Nesting in Ketchikan

October:  we and the bears are chubbier.  As fall moves along and our tummies start rumbling.  The scent of winter is in the air, and there is still work to be done.  We survey our cupboards, and a bear cub wanders into Tatsudas market and takes stock of the produce case.  Subsistence hunting and gathering is an important part of Southeast Alaskan life.  Halibut is frozen, salmon smoked, dried, and canned.  Seaweed collected in late spring is brined and dried.  Bears and people have finished the grand competition for salmonberries and blueberries, and pies and jams are in good supply.

Containers, I think they’re wonderful. Photo by V.L. Hendel

Ketchikan hangs tightly to the rocks on the south-western edge of the Revillagigedo Island.  We are connected to the food lines by barge and the suitcases of friends who’ve made recent visits down south (note:  down south refers to the lower 48 as compared to out south which refers to the road south—actually east—of Saxman).  The general wisdom has it that you always pack one set of clothing in a very large suitcase so that there is plenty of room on the return trip. I myself have carried Fat Tire Ale and Humboldt Fog cheese back home in my suitcase.  I was in empathy with the man at the luggage carousel carefully checking over the box of his mother’s boysenberry pies.  They were intact, thank god.

The barge comes in on Tuesdays, so the selection in the grocery store is best on Wednesdays.  We can’t feel right about things until the pantry shelves are bursting with collections of canned foods.  Out in the garage, we locate the spare tanks of propane gas and attend to the wood pile now stacked nice and high, heating oil topped off. . .we’re ready.  Bring on winter.

For reasons I’d love to open for speculation and discussion, food variety is limited here despite modern transportation.  We live on a rock island in a rainforest.  No arable land.  Daylight is short, energy is expensive.  So we don’t grow too much.  I  love to watch the barge crawl up the Narrows.  It snails along with an impossible load of containers.  It brings everything. . .except tourists.  I get a secret pleasure singing “oh oh the Wells Fargo wagon is a comin’ down the street, I wish I wish I wish. . .”  You get the idea.  I want my raisins from Fresno.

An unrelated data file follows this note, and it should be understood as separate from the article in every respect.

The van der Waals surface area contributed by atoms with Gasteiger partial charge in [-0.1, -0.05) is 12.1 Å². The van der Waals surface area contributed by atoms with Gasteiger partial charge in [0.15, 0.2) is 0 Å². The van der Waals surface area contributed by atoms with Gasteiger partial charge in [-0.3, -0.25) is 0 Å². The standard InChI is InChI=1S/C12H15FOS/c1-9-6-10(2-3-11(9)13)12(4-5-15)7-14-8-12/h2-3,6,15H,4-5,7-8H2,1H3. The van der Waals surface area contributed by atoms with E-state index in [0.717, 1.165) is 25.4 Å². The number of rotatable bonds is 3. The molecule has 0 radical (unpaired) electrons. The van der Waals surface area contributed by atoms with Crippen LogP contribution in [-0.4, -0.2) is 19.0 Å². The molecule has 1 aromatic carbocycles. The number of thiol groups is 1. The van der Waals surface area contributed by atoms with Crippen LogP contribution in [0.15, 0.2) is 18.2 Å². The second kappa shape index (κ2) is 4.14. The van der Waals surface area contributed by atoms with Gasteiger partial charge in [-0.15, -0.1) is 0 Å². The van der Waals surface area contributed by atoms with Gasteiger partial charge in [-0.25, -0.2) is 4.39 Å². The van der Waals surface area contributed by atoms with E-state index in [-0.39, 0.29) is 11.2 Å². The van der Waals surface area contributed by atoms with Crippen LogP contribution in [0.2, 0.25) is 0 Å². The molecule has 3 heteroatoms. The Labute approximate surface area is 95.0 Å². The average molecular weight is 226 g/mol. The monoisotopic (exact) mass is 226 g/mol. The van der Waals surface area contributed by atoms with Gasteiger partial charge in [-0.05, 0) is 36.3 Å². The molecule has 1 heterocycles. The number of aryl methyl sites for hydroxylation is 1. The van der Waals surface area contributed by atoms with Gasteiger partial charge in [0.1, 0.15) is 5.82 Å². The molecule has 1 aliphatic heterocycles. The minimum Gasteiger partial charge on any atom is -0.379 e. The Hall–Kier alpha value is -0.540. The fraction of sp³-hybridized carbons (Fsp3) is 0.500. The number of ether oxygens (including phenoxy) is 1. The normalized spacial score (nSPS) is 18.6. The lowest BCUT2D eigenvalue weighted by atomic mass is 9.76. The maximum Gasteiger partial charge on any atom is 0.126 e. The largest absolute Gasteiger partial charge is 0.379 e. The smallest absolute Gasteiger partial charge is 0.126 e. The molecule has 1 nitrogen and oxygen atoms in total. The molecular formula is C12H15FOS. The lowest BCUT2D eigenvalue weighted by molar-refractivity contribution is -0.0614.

Yes, we do have restaurants.  We have Burger Queen, affectionately called the Burger Bitch.  I think they even have tee-shirts that say that.  We have a McDonalds with free Wi-Fi.  Way out north—which is actually west—you can get sweet potato fries and all things fried at Knudson Cove.  The best food in Ketchikan is always always found in people’s homes or at potlucks.  Gastronomically speaking, what makes here here are the goodies people have collected.  Fresh halibut—I love the cheeks!  Go down to the dock and buy a crab from a boat.  Or set your own pots.  Coffman Cove oysters are the best anywhere.  Barter for some moose or deer from a hunter friend.  Winter salmon is divine.  There is no shortage of shrimp at any gathering.  Ah, sweet winter.

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